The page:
A final consideration in a rational analysis of whether to buy now is how long you'll stay in your home. The right answer: A long time. By moving out in, say, five years you could rack up moving costs that offset your gains in home equity.

Are you hung up on the idea that renting is bad and owning a home is good? The new rule is that renting makes a heck of a lot more sense than buying a house you can't really afford.


Did You Know That ....


First introduced to Canadians in 1966 the Canada Pension Plan (CPP) is instituting significant changes that could impact the age we plan to retire at as well as the cash-flow available to us in retirement. If you are interested in how these changes affect you and your retirement plan, read on. 


While alterations to the CPP is not new, these most recent changes (introduced in the 2009 federal budget, became law on December 15, 2009 with the passing of Bill C-51) will not affect the CPP benefits of anyone currently receiving a CPP retirement pension. They will however, affect the benefits of anyone planning to retire before attaining age 65 starting in 2012.


As a result, once these new changes come into effect in 2012, if you are between the ages of 60 and 65 and plan to apply for a CPP pension early your benefits may be reduced. For early CPP take-up there will be a reduction in benefits by .6% (up from .5%) per month for each month that the pension is taken before age 65 to a maximum reduction of 36% (up from 30%)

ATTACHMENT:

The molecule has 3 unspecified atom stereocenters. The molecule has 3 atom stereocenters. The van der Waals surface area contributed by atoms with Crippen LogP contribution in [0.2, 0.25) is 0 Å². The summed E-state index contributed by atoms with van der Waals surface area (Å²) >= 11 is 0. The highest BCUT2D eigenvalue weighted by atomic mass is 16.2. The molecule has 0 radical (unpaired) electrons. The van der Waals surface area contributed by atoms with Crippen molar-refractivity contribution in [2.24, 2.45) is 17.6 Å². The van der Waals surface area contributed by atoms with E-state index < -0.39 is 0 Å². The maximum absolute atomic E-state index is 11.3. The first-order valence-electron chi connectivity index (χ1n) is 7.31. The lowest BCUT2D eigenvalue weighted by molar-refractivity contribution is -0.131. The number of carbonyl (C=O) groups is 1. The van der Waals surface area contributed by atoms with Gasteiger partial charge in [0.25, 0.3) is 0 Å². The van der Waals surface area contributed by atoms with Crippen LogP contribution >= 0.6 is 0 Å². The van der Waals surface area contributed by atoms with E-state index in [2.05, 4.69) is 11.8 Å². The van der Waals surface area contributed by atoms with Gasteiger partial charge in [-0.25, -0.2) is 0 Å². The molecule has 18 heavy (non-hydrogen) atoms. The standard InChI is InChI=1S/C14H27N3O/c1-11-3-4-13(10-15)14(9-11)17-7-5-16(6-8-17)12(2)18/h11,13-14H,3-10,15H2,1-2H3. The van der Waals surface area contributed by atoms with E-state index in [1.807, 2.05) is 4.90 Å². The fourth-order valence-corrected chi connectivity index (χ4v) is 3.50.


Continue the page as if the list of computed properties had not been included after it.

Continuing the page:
In an effort to encourage Canadians to work longer the federal government is also rewarding Canadians who elect to defer their CPP retirement pension after age 65 by increasing their CPP benefit. For late CPP take -up there will be an increase in benefits by .7% per month (up from .5%) for each month that the pension is taken after age 65 to a maximum increase of 42% (up from 30%). This increase will be implemented gradually over a three year period beginning in 2011.

Issue: 5
Financial Markets
In This Issue
The Economist's case for raising retirement age to 70
Why renting is begining to look like a great deal
Did you know.....
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Peter Bailey
Worldsource Financial Management
272 Lawrence Avenue West, Suite 203
Toronto, Ontario M5M 4M1